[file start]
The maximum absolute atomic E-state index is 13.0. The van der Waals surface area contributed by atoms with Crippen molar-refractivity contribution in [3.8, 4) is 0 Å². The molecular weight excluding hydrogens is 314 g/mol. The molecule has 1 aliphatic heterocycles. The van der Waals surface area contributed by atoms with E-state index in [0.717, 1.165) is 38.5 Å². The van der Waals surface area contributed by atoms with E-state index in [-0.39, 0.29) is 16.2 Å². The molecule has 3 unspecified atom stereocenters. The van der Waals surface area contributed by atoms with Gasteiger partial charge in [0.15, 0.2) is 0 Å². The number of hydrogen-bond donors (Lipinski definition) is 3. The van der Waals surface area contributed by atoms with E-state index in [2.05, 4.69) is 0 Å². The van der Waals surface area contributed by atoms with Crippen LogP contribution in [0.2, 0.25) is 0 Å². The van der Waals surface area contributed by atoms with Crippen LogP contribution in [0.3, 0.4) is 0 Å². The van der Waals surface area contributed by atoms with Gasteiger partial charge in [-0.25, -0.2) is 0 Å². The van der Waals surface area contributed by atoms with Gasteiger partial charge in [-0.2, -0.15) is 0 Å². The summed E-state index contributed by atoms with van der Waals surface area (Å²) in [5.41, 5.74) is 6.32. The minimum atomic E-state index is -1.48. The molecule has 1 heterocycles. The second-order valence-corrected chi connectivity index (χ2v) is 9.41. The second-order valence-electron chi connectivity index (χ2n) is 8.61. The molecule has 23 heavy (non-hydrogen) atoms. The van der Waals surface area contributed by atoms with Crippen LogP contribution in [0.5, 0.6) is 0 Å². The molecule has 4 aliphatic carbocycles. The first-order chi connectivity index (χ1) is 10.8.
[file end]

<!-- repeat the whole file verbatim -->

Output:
The maximum absolute atomic E-state index is 13.0. The van der Waals surface area contributed by atoms with Crippen molar-refractivity contribution in [3.8, 4) is 0 Å². The molecular weight excluding hydrogens is 314 g/mol. The molecule has 1 aliphatic heterocycles. The van der Waals surface area contributed by atoms with E-state index in [0.717, 1.165) is 38.5 Å². The van der Waals surface area contributed by atoms with E-state index in [-0.39, 0.29) is 16.2 Å². The molecule has 3 unspecified atom stereocenters. The van der Waals surface area contributed by atoms with Gasteiger partial charge in [0.15, 0.2) is 0 Å². The number of hydrogen-bond donors (Lipinski definition) is 3. The van der Waals surface area contributed by atoms with E-state index in [2.05, 4.69) is 0 Å². The van der Waals surface area contributed by atoms with Crippen LogP contribution in [0.2, 0.25) is 0 Å². The van der Waals surface area contributed by atoms with Crippen LogP contribution in [0.3, 0.4) is 0 Å². The van der Waals surface area contributed by atoms with Gasteiger partial charge in [-0.25, -0.2) is 0 Å². The van der Waals surface area contributed by atoms with Gasteiger partial charge in [-0.2, -0.15) is 0 Å². The summed E-state index contributed by atoms with van der Waals surface area (Å²) in [5.41, 5.74) is 6.32. The minimum atomic E-state index is -1.48. The molecule has 1 heterocycles. The second-order valence-corrected chi connectivity index (χ2v) is 9.41. The second-order valence-electron chi connectivity index (χ2n) is 8.61. The molecule has 23 heavy (non-hydrogen) atoms. The van der Waals surface area contributed by atoms with Crippen LogP contribution in [0.5, 0.6) is 0 Å². The molecule has 4 aliphatic carbocycles. The first-order chi connectivity index (χ1) is 10.8.